There is evidence for a particular relationship between low-grade inflammation (LGI) and intermittent hypoxia (IH) related to obstructive sleep apnoea syndrome (OSAS). However, despite the potential deleterious cardiovascular consequences associated with this LGI in hypertensive patients, few studies have investigated the impact of IH related to OSAS on CRP levels in this subpopulation. In total, 1404 hypertensive patients were selected retrospectively from the Sleep Laboratory database. CRP levels ≥3 mg/L but <10 mg/L were used as cut-offs to identify hypertensive patients with LGI. Logistic regressions were conducted to examine the risk of LGI associated with IH related to OSAS in hypertensive patients. LGI was frequent (33.8%) in hypertensive patients. After adjustment for confounders, multivariate logistic regressions revealed that only moderate to severe OSAS (apnoea–hypopnoea index ≥ 15/h) with high IH (oxygen desaturation index ≥ 15/h) [OR 1.51 (95% CI 1.06–2.14)] was significantly associated with LGI in hypertensive patients (p-value = 0.045). Consistent with our hypothesis, our results demonstrated the existence of a particular subtype of hypertensive patients at high cardiovascular risk characterised by the presence of LGI induced by IH hypoxia related to moderate to severe OSAS, which justifies the establishment of adequate management of this pathology to allow better cardiovascular prevention in this subpopulation. Full article
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15 pages, 1011 KiB  
Article
Prevalence and Characteristics of Patients with Obstructive Sleep Apnea and Chronic Obstructive Pulmonary Disease: Overlap Syndrome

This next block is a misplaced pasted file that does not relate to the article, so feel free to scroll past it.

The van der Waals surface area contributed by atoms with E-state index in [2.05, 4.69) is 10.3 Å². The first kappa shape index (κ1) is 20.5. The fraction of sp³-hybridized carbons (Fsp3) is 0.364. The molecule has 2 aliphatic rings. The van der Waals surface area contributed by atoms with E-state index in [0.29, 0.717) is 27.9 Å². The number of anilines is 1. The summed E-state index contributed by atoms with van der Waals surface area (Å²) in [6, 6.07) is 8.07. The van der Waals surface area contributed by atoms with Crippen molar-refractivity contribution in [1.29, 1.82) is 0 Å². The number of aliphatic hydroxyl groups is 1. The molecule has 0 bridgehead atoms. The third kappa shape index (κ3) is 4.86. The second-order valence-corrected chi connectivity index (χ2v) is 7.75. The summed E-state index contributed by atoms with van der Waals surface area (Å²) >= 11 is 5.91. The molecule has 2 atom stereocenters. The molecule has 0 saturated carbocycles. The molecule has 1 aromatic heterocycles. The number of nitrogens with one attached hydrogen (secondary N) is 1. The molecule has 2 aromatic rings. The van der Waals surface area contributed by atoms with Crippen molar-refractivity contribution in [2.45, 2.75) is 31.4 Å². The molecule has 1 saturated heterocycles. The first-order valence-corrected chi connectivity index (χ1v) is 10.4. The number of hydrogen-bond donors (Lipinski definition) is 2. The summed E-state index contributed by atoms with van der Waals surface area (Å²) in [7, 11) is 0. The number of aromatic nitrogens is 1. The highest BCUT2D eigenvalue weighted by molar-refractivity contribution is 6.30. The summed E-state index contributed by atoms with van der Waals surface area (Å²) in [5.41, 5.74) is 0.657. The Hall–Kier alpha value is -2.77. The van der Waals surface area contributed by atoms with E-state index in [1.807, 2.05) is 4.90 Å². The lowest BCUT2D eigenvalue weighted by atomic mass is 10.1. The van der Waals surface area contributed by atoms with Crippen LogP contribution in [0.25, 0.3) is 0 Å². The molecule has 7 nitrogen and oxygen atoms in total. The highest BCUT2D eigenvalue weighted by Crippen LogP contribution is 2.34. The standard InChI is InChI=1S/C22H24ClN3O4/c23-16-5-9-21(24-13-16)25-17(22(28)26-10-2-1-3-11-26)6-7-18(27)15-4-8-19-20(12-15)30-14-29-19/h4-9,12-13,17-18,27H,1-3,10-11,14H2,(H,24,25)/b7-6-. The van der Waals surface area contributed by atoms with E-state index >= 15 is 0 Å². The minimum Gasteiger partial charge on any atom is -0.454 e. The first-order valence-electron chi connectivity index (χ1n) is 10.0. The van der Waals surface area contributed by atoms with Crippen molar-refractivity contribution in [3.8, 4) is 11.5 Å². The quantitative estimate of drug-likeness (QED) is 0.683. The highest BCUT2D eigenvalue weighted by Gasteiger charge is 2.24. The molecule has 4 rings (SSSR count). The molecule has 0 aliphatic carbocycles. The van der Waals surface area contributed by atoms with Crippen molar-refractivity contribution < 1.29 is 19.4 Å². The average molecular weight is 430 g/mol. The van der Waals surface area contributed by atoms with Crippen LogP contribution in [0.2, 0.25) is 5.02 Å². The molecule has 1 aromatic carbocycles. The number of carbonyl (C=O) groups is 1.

by Michail Fanaridis, Izolde Bouloukaki, Georgios Stathakis, Paschalis Steiropoulos, Nikos Tzanakis, Violeta Moniaki, Eleni Mavroudi, Ioanna Tsiligianni and Sophia Schiza
Life 2024, 14(5), 547; https://doi.org/10.3390/life14050547 - 25 Apr 2024
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Abstract
Overlap syndrome (OVS) is a distinct clinical entity that seems to result in potential cardiovascular consequences. We aimed to estimate the prevalence and risk factors for OVS in OSA patients and analyze clinical and PSG characteristics associated with OVS. In this cross-sectional study, [...] Read more.
Overlap syndrome (OVS) is a distinct clinical entity that seems to result in potential cardiovascular consequences. We aimed to estimate the prevalence and risk factors for OVS in OSA patients and analyze clinical and PSG characteristics associated with OVS. In this cross-sectional study, 2616 patients evaluated for OSA underwent type-1 polysomnography (PSG). They were grouped as pure OSA (AHI > 15/h) and OVS patients. Demographics, PSG data, pulmonary function tests and arterial blood gases (ABGs) were compared between groups after adjustments for confounders. OSA was diagnosed in 2108 out of 2616 patients. Of those, 398 (19%) had OVS. Independent predictors of OVS were older age [OR: 5.386 (4.153–6.987)], current/former smoking [OR: 11.577 (7.232–18.532)], BMI [OR: 2.901 (2.082–4.044)] and ABG measurements [PaCO2 ≥ 45 OR: 4.648 (3.078–7.019), PO2 [OR: 0.934 (0.920–0.949)], HCO3 [OR: 1.196 (1.133–1.263), all p < 0.001]. OVS was also associated with prevalent hypertension [OR: 1.345 (1.030–1.758), p = 0.03] and cardiovascular disease [OR: 1.617 (1.229–2.126), p < 0.001], depressive symptoms [OR: 1.741 (1.230–2.465), p = 0.002] and nocturia [OR: 1.944 (1.378–2.742), p < 0.001], as well as with indices of OSA severity. Disturbances in sleep architecture were more prominent in OVS expressed by lower %N3 and REM% and higher arousal index. Our data suggest that OVS is prevalent among OSA patients, with distinct clinical and PSG characteristics. These characteristics could be utilized as predictive factors for early identification and further evaluation of these patients towards desirable patient-reported outcomes. Full article